Another item at the top of the EPA hit list is greenhouse- gas emissions, viewed as a main contributor to climate change. The Obama administration has imposed a ban on new coal-fired plants, but likely will pursue equally onerous restrictions on existing plants.
Congressional Republicans fear the greenhouse gas limits eventually will cause great harm to broad swaths of the economy, including consumers, employers and homeowners who rely on power plants.
"It's not just coal plants that will be affected. Under the Clean Air Act, churches, schools, restaurants, hospitals and farms will eventually be regulated," according to a report issued by Republican members of the Senate Committee on Environment and Public Works.
The EPA also has its sights set on hydraulic fracturing, or "fracking," the controversial technique used to extract oil and natural gas from areas such as the Marcellus Shale that stretches across a number of Mid-Atlantic and Midwestern states. The process has transformed the American energy landscape and put the nation on track to free itself from dependence on foreign oil within the next two decades — an unimaginable scenario even a few years ago.
The EPA is in the midst of a massive study to determine whether the practice contributes to water pollution and contamination of local drinking sources. The report may be a precursor to sharp federal limits on fracking.
Environmentalists and many congressional Democrats are pushing for restrictions, even though Mr. Obama has expressed support for expanded domestic drilling.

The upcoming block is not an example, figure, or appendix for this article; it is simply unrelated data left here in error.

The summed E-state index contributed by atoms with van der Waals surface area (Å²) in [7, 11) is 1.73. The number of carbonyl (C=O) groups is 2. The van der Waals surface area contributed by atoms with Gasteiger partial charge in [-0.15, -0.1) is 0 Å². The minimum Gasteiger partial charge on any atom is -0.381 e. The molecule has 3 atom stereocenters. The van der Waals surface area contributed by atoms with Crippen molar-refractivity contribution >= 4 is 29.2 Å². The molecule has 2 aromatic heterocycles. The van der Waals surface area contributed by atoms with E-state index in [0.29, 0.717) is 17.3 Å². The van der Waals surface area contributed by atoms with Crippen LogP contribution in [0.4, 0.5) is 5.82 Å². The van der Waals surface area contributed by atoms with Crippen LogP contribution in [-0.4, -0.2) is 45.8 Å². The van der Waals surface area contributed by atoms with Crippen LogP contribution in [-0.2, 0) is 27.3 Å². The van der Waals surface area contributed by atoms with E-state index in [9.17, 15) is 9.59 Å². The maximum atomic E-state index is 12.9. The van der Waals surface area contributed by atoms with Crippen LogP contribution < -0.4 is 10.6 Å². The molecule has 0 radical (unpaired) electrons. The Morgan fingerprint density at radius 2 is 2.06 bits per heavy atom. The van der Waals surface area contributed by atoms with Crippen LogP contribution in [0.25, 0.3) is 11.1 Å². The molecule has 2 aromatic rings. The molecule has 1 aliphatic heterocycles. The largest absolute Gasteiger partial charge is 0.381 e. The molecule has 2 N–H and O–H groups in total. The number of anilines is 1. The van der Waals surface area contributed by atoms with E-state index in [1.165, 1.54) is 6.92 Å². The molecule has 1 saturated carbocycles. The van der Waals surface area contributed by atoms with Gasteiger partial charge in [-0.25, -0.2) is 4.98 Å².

Congressional Republicans remain skeptical of Mr. Obama's words and the EPA study. They have questioned the EPA's science given the agency's unsuccessful attempts to indict fracking as harmful to sources of drinking water.
Those Republicans ultimately have few viable options to slow down the agency's efforts.
"There have been numerous proposals put out by the Republican House to try and stymie these overreaching regulations, but they're not going to go anywhere," Mr. von Schaumburg said. Senate Majority Leader Harry Reid, Nevada Democrat, "is not going to ever put them on his agenda."
Republicans, buoyed by sweeping gains in the House in the 2010 elections, have tried over the past two years to rein in regulations and limit wasteful government investment into renewable fuels. The House last year passed several measures to stop what they say is the administration's "war on coal," and passed the "No More Solyndras Act," legislation meant to ensure that taxpayers never again lose hundreds of millions of dollars in failed investments in solar- or wind-power technology.
In the end, any significant energy legislation stands little chance of clearing the divided Congress. That leaves the White House and its EPA to write energy and environmental policy with limited input from the House and Senate.
"The administration is looking at the laws in existence, reinterpreting them and pushing them through the regulatory process much further than the law was ever intended," Mr. von Schaumburg said. "This administration is not letting Congress make law."